Foreclosure Defenses: Was There a Proper Assignment of the Mortgage?

If your mortgage has changed hands since you first took out the loan and the foreclosing bank doesn't have a valid assignment, you might be able to challenge the foreclosure.

To fully understand an assignment's role in a foreclosure, you must understand the basic documents involved in residential loan transactions. When you took out your loan, you likely signed a mortgage or deed of trust and a promissory note. (For purposes of this discussion, though, the terms "mortgage" and "deed of trust" are used interchangeably.) The mortgage is the document that pledges the property as security for the debt and permits the lender to foreclose if you fail to make the monthly payments. The promissory note is the document that contains your promise to repay the loan. The purpose of the mortgage is to provide security (collateral) for the debt that's evidenced by the promissory note.

Banks frequently sell and buy home loans from each other. An "assignment" is the document that's the legal record of this transfer from one entity to another. If you're a homeowner facing foreclosure and the lender sold your loan to a new owner—but didn't complete a proper assignment of mortgage—you might be able to challenge the foreclosure.

How Home Loan Transfers Work

When a lender, bank, or mortgage company sells a home loan to another entity, the seller usually takes the following steps.

  • It endorses the promissory note (signs it over) to the new loan owner. The promissory note owner is the only party with the legal right to collect on the debt.
  • It prepares an assignment of mortgage to the new entity and, usually, records the assignment in the county records. An assignment of mortgage gives the loan seller's rights under the mortgage, including the right to foreclose if the borrower doesn't make payments, to the new owner of the loan.

What Information Is Contained In an Assignment?

Assignments typically have the following information:

  • the name of the assignor (the current owner of the loan, like the original lender) and assignee (the new owner)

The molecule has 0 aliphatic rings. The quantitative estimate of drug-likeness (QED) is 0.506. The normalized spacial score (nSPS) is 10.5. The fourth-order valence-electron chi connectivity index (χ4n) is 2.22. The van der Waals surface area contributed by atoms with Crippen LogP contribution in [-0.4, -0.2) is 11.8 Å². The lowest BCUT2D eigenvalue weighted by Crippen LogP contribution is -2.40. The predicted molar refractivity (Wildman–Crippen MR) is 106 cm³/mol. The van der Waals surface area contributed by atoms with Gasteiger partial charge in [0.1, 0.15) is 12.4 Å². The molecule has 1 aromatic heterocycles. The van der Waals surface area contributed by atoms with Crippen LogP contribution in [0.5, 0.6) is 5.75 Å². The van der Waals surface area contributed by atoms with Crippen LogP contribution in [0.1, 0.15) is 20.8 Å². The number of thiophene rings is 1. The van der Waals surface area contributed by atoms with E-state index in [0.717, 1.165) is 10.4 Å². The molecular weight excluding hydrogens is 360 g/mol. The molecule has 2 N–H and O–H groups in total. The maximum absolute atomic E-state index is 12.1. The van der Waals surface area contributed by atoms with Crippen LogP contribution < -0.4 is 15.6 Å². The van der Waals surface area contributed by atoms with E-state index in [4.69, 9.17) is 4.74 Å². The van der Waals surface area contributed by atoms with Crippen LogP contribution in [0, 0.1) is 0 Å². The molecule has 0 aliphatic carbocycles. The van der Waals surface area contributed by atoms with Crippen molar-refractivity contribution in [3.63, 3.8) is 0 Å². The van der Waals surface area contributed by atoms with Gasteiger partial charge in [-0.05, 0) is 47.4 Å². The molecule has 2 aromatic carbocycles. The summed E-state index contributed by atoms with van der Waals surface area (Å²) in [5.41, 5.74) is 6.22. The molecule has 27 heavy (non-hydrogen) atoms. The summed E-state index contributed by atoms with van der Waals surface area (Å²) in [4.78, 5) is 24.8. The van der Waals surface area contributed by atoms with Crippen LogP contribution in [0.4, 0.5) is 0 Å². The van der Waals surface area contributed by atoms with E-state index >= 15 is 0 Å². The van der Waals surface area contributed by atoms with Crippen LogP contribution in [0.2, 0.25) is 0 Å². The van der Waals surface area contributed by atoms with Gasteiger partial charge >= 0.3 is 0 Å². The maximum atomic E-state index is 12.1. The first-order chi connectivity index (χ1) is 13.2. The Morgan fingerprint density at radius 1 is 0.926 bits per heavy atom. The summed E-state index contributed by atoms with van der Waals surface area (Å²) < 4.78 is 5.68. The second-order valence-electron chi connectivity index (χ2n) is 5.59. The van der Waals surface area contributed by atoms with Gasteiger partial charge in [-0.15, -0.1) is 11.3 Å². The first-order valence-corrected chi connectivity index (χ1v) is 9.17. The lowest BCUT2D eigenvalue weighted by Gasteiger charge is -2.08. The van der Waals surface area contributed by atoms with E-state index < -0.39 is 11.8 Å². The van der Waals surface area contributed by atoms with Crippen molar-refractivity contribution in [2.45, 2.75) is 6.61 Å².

• the borrowers' names
  • the mortgage date
  • the original amount of the mortgage
  • the original mortgage recording information, and
  • the property's legal description.

Was the Mortgage Property Assigned?

An assignment of mortgage serves as proof of the loan's transfer from one party to another. Courts have dismissed some foreclosure cases when the foreclosing party couldn't produce a written assignment. Depending on state law, if the lender doesn't have an assignment or didn't record it at the proper time, you might be able to challenge the foreclosure on the grounds that the foreclosing party doesn't have the right to foreclose. In Wyoming, for example, an assignment must be recorded before the foreclosure begins. (Wyo. Stat. Ann. § 34-4-103).

However, some states follow the general rule that "a mortgage follows the note." So, the absence of an assignment of mortgage won't stop a foreclosure. If the foreclosing party is clearly entitled to enforce the promissory note, the court may allow a foreclosure to proceed—even if a written assignment doesn't exist.

Whether a written, recorded assignment is needed depends on state law. To learn the laws and legal requirements regarding mortgage assignments in your state, talk to a local foreclosure attorney.

Hiring an Attorney

If you're facing a foreclosure and think the chain of assignments has a gap, speak to a qualified attorney who can advise you about what to do in your circumstances.

Keep in mind that any given foreclosure or legal situation has many potential claims and defenses. Talk to local counsel or a legal aid organization to explore all possible defenses that might be available in your particular circumstances.

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